The amount of time athletes decide they will transition after, and how quickly and efficiently exit the bike makes a difference in the time it takes to clear this station. The goal of the bike should be to maintain an intense pace, using both the arms and the legs. Once the athlete on the bike starts to slow down at all, that is a fantastic time to switch. Teams can choose a time or a calorie number, but it is good to note that time will remain constant, while calories may fall off as the workout progresses. This could mean 15-20 seconds or 10-15 calories per turn. Also, having a strategy as to which direction athletes will exit and enter the bike will make for an efficient transfer.
Box Jump Overs
Low vs. High
On box jump overs, there is no need to stand up all the way, but there are certain benefit to what depth athletes land on the box at. While landing a little bit higher require more energy and extension from the hip, it will save the legs a little more. When athletes catch low on the box in more of a squat position, it is a faster cycle time, but does tax the quads more than the previous option. With thrusters following this movement, athletes and teams can play around with both options depending on what best suits them.
10 Seconds Small Hops
10 Seconds Tall Hops
2 Box Jumps (step down)
2 Box Jump Overs
Chest to Bar Pull-ups
Yesterday when working the wall squat and double under, we spoke in depth about maintaining middling stability on these simply body weight movements. The wall squat was a slow and controlled movement where it was easy to identify if athletes were losing their lumbar curve. As movement start to become more dynamic, we want the principles and points of performance to carry over. Maintaining midline stability in the kipping motion will help athletes generate more power through the whole system. A squeeze of the belly and the glutes while keeping the legs long and tight will allow athletes to stay in a more powerful, connected position on the bar.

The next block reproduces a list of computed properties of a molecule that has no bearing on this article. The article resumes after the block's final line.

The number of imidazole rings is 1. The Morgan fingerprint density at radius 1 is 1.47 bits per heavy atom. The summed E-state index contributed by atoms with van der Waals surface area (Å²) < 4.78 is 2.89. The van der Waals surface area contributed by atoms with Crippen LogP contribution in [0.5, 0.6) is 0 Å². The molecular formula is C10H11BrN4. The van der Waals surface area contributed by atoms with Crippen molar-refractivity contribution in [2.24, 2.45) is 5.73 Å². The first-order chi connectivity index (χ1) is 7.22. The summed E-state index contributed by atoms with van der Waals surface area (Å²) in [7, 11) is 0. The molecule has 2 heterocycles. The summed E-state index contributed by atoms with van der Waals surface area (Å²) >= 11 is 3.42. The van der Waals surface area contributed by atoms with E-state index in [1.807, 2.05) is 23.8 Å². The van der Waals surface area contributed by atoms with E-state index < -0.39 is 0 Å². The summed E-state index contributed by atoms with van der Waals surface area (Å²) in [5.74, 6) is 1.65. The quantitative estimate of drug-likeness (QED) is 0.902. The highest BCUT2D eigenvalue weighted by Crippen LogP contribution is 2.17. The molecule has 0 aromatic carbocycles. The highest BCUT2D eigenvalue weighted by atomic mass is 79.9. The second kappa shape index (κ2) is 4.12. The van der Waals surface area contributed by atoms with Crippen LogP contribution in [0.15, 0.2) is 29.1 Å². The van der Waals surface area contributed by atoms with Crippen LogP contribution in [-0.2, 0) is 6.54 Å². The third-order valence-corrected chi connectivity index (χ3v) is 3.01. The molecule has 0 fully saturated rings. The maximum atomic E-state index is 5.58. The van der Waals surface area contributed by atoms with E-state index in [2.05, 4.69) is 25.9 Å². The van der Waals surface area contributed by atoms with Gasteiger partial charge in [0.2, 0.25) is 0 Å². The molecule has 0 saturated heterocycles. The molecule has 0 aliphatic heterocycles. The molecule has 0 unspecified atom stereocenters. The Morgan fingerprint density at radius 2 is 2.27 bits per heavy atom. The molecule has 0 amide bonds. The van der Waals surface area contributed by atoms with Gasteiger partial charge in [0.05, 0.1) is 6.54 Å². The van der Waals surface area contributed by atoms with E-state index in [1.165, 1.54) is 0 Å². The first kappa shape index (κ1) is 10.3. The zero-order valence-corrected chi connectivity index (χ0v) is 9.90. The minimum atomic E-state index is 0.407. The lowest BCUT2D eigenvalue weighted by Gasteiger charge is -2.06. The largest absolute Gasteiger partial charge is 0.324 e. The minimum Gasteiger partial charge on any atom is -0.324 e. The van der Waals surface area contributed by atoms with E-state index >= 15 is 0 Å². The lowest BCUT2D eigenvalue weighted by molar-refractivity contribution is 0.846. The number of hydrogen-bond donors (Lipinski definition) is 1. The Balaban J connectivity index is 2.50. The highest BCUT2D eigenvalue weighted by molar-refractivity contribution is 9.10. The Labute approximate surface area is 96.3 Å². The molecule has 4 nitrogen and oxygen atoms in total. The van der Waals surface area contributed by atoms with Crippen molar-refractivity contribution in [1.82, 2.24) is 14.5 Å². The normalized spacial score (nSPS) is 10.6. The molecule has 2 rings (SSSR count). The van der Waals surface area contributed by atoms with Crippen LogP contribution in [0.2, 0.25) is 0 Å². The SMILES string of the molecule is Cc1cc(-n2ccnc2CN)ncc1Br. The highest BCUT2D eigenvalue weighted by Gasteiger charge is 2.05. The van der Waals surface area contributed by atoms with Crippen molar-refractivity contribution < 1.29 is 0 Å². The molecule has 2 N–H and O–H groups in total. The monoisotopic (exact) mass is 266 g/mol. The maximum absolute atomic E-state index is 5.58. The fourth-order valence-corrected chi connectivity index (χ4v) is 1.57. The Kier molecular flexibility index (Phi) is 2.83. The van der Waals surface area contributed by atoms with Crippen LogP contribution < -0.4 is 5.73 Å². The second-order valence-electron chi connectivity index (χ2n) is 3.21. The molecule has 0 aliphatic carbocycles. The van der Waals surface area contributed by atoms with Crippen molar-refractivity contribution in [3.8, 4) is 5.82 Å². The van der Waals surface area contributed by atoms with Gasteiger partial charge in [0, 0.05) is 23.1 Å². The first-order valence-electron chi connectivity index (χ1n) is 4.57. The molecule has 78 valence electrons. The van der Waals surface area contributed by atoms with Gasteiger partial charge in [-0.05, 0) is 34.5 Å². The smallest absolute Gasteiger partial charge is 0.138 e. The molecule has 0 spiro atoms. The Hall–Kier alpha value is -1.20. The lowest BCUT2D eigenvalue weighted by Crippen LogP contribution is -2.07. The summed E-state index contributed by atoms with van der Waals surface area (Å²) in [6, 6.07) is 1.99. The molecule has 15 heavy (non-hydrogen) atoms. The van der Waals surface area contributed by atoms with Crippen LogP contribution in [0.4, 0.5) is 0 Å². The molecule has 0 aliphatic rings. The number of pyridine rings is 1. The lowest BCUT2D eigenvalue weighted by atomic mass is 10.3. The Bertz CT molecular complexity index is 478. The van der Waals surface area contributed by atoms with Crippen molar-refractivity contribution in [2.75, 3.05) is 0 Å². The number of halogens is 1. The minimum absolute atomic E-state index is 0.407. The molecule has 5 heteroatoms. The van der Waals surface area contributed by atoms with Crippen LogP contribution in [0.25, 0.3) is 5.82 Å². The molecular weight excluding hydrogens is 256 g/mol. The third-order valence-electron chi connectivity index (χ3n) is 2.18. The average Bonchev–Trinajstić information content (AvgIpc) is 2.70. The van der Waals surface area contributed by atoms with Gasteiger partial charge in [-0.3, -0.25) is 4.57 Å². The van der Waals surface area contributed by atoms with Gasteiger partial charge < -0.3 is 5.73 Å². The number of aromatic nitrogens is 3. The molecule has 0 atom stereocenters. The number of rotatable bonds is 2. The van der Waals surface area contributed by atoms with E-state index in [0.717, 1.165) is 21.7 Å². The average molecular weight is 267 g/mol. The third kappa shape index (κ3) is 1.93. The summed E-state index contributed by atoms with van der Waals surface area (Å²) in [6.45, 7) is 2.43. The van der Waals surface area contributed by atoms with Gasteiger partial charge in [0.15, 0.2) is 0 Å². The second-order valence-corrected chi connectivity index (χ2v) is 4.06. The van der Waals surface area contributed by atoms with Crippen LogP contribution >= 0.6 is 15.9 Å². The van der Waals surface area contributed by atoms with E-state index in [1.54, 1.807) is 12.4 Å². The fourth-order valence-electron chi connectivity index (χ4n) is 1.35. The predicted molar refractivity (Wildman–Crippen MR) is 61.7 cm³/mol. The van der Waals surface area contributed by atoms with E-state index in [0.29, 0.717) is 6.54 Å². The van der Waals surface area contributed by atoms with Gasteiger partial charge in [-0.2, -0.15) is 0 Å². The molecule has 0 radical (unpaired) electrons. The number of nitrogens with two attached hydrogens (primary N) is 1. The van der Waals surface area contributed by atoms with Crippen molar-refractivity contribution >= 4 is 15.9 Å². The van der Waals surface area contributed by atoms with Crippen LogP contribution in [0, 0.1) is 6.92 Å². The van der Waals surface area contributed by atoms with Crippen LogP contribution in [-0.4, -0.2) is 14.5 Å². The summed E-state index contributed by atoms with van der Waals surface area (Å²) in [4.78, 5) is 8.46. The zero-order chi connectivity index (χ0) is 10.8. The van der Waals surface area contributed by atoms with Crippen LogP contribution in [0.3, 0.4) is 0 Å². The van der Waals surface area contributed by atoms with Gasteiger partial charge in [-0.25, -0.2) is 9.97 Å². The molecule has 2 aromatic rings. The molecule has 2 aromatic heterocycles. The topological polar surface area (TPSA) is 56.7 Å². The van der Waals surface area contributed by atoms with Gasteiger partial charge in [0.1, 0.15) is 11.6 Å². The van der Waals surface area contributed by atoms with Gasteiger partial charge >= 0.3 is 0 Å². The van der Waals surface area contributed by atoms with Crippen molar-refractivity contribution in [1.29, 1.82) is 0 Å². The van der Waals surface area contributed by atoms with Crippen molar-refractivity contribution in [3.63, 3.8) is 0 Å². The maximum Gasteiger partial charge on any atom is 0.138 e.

Each partner simultaneously
10 Scap Pull-ups
10 Kip Swings
1-3 Strict Pull-ups
3 Chest to Bar Pull-ups
Squeeze & Breathe
In order to get the most out of the hips, athletes have to open their hips to full extension before pressing with the arms. Squeezing the glutes ensures that the hips are fully extended. Especially with chest to bars to follow and another set of thrusters after that, using the hips to full capacity will allow teams to move through the middle of this workout more efficiently. On top of this, a slight breath at the top of each repetition will help athletes move through the large sets and recovery better for their next set.
Build to Workout Weight
3 minute to build to workout weight. Should be a lighter weight that all athletes can get to in one weight jump.